D. Intentional Infliction of Emotional Distress
Under Illinois law, the plaintiff may recover for the intentional infliction of emotional distress only if he shows that: (1) the defendant's conduct was extreme and outrageous; (2) the defendant intended to inflict severe emotional distress or knew that there was at least a high probability that his conduct would inflict severe emotional distress; and (3) the defendant's conduct did cause severe emotional distress. See Van Stan v. Fancy Colors Co., 125 F.3d 563, 567 (7th Cir. 1997). "[T]he defendant's conduct must be such that the `recitation of facts to an average member of the community would arouse his resentment against the actor, and lead him to exclaim "Outrageous!"'" Id. (quoting Doe v. Calumet City, 641 N.E.2d 498, 507, 161 Ill.2d 374, 392 (III. 1994)).
In his Amended Complaint, Mr. Rash contends that Mr. Foley's "malicious prosecution" of MIS's defense to Mr. Rash's wage claims constitutes the intentional infliction of emotional distress. (See R. 31-1, Pl.'s Am. Complaint, ¶ 42(h).) Mr. Rash supplies no evidence that might enable a reasonable jury to conclude that Mr. Foley's conduct (or the conduct of any of the other Defendants) was somehow "outrageous!" Accordingly, the Court grants summary judgment for Defendants on Mr. Rash's claim for the intentional infliction of emotional distress.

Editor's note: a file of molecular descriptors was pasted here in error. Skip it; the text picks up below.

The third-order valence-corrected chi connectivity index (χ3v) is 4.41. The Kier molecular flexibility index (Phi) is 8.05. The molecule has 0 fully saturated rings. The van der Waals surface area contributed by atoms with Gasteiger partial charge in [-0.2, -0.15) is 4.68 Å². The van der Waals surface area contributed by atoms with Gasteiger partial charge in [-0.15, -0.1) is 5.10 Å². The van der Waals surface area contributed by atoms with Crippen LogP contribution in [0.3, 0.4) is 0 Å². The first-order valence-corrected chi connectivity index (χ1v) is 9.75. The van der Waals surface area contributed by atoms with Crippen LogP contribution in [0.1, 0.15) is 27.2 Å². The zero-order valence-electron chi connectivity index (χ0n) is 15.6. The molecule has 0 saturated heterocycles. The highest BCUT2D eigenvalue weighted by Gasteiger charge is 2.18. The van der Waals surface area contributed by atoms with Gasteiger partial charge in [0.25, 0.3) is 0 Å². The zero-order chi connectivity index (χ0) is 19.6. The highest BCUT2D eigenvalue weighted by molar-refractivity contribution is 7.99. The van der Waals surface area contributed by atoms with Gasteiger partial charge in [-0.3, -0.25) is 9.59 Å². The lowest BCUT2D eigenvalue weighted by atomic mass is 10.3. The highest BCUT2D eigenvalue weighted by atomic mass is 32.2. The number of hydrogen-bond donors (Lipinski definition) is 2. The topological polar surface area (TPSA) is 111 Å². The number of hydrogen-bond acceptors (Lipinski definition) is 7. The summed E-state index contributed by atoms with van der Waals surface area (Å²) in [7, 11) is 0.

Mr. Rash maintains that the Defendants conspired to deprive him of his rights. Under Illinois law, in order to recover for civil conspiracy, the plaintiff must establish: (1) an agreement; (2) to participate in an unlawful act or a lawful act by unlawful means; (3) an overt act performed in furtherance of the scheme; and (4) an injury caused by the overt act. See Vance v. Chandler, 597 N.E.2d 233, 236, 231 Ill. App.3d 747, 750 (Ill.App. Ct. 1992). Mr. Rash has failed to supply any evidence that might create a genuine issue of material fact as to the existence of an agreement by any of the Defendants to violate his rights. Moreover, as discussed elsewhere in this opinion, Mr. Rash has failed to provide evidence that the Defendants committed any acts that deprived him of his rights. See Sain v. Nagel, 997 F. Supp. 1002, 1017 (N.D.Ill. 1998) ("An agreement to commit a wrongful act is not a tort, even if it might be a crime [; a] cause of action for civil conspiracy exists only if one of the parties to the agreement commits some act in furtherance of the agreement, which is itself a tort.") (citation and internal quotation omitted; brackets in original).